Government for FDI in multi-brand retail, invites feedback
Close on the heels of a partial deregulation in fuel prices, the government on Tuesday made another move to push through a key reform, releasing a discussion paper inviting views of various stakeholders on opening up the retail sector.Updated: Jul 06, 2010 21:21 IST
Close on the heels of a partial deregulation in fuel prices, the government on Tuesday made another move to push through a key reform, releasing a discussion paper inviting views of various stakeholders on opening up the retail sector.
It invited comments on allowing foreign investment into multi-brand retail and indicated that such a move would help farmers earn more and keep prices under control.
"FDI (foreign direct investment) in retail may be an efficient means of addressing the concerns of farmers and consumers," said the discussion paper floated by the department of industrial policy and promotion (DIPP).
Currently no FDI is allowed in multi-brand retail, while the cap is 51 percent for single-brand retail. There is no cap on foreign investment in cash-and-carry wholesale trading.
Building its case for opening up of the sector, the DIPP, which is under the ministry of commerce and industry, said there was no such indication that opening up of the sector would lead to a wipe-out of small retailers or kirana stores as they are popularly known.
It also said that in most countries where FDI in retail was allowed, total employment in the sector and the number of new small retail stores grew.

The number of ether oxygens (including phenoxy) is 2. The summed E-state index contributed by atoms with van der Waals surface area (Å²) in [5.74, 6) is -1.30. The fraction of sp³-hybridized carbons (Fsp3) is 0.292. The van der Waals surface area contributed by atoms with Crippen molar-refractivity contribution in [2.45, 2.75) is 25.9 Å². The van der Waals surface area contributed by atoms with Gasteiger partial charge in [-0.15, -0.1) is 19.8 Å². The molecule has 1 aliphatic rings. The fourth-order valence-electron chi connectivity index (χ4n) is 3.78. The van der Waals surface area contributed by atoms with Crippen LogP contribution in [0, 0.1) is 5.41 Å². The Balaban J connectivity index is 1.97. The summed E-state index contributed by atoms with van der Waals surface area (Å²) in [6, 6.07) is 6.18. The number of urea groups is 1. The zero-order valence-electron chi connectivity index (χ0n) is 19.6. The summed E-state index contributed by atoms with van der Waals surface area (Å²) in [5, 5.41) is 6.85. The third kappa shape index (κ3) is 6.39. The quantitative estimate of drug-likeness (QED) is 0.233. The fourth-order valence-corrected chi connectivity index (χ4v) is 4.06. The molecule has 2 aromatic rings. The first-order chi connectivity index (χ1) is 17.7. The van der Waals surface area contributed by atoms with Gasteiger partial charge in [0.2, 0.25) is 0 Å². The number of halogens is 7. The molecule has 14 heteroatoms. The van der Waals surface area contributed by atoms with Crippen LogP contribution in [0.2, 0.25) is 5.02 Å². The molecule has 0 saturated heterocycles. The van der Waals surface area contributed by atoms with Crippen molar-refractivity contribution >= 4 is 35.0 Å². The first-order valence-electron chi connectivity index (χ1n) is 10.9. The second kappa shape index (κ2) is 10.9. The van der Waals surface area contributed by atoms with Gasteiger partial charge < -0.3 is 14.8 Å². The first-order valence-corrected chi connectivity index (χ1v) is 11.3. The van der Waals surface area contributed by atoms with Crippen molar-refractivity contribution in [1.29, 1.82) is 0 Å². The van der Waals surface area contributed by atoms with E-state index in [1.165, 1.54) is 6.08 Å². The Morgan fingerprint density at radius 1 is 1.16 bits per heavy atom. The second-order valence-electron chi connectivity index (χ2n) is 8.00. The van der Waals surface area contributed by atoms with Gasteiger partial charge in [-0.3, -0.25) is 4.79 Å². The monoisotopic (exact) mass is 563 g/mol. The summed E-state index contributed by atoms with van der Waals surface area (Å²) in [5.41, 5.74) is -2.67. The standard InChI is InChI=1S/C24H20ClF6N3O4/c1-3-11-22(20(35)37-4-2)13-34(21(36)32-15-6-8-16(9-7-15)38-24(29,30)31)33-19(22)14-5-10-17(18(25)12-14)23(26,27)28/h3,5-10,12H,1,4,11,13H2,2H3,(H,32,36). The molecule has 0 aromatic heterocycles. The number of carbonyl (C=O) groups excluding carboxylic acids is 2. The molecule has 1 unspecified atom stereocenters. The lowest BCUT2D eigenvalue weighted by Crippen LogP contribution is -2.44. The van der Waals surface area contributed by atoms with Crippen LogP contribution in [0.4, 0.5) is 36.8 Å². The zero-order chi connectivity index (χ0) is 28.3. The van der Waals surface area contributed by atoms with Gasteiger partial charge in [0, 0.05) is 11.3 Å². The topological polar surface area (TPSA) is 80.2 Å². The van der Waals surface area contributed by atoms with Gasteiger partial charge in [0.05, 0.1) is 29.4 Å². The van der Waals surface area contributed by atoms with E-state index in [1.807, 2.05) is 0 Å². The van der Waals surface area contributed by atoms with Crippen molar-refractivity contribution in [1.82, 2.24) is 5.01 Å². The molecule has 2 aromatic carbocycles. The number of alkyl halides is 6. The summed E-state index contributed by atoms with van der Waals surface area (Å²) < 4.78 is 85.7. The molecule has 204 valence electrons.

These have been among the major sticky areas in opening up of the sector and over which opposition parties had created a huge hue and cry in the past.
The DIPP said the impact of domestic organised retail chains on the unorganised sector had not been much, with the latter continuing to grow at a steady pace.
As per government records, the rate of growth of private organised sector decelerated from 27 per cent in 2005-06 to 15 per cent in 2008-09, while the rate of growth of the private unorganized retail sector remained more or less stable, from 15.6 per cent in 2005-06 to 14.9 per cent in 2008-09.
The paper said India was losing about Rs.1 lakh crore in wasted agricultural goods, fruits and vegetables annually, and the private foreign players could be instrumental in setting up the necessary cold chain systems the country has been lacking.
"Keeping in view the large requirement of funds for back-end infrastructure, there is a case for opening up of the retail sector to foreign investment," it said.
The DIPP said that since FDI was allowed in single brand retail, the total investments received between April 2006 and March 2010 were estimated at $194.69 million (Rs 901.64 crore), comprising 0.21 per cent of the total FDI inflows during the period.
In the cash and carry wholesale trading, the country saw between April 2000 to March 2010, inflows of $1.78 billion (Rs 7,799 crore).
Prime Minister Manmohan Singh had earlier this year sought a debate on opening up the sector referring to the vast difference between farm gate and on-shelf prices.
The paper said a number of issues needed to be resolved before any such move, including whether any new legislation would be needed or if a regulator needs to be constituted, protecting the public distribution system by ensuring that enough buffer stocks are maintained by the government.
The paper seeks public comment on empowering a federal agency to regulate foreign retailers. It also explores the possibilities of requiring foreign retail stores to reserve 50 per cent of jobs for rural youth and limiting stores run by these retailers to towns with a population of more than one million.
If this proposal is accepted and the reform goes through, it could provide a big opportunity to multinational retailers like Wal-Mart, Tesco, Carrefour and Woolsworth to enter the Indian market.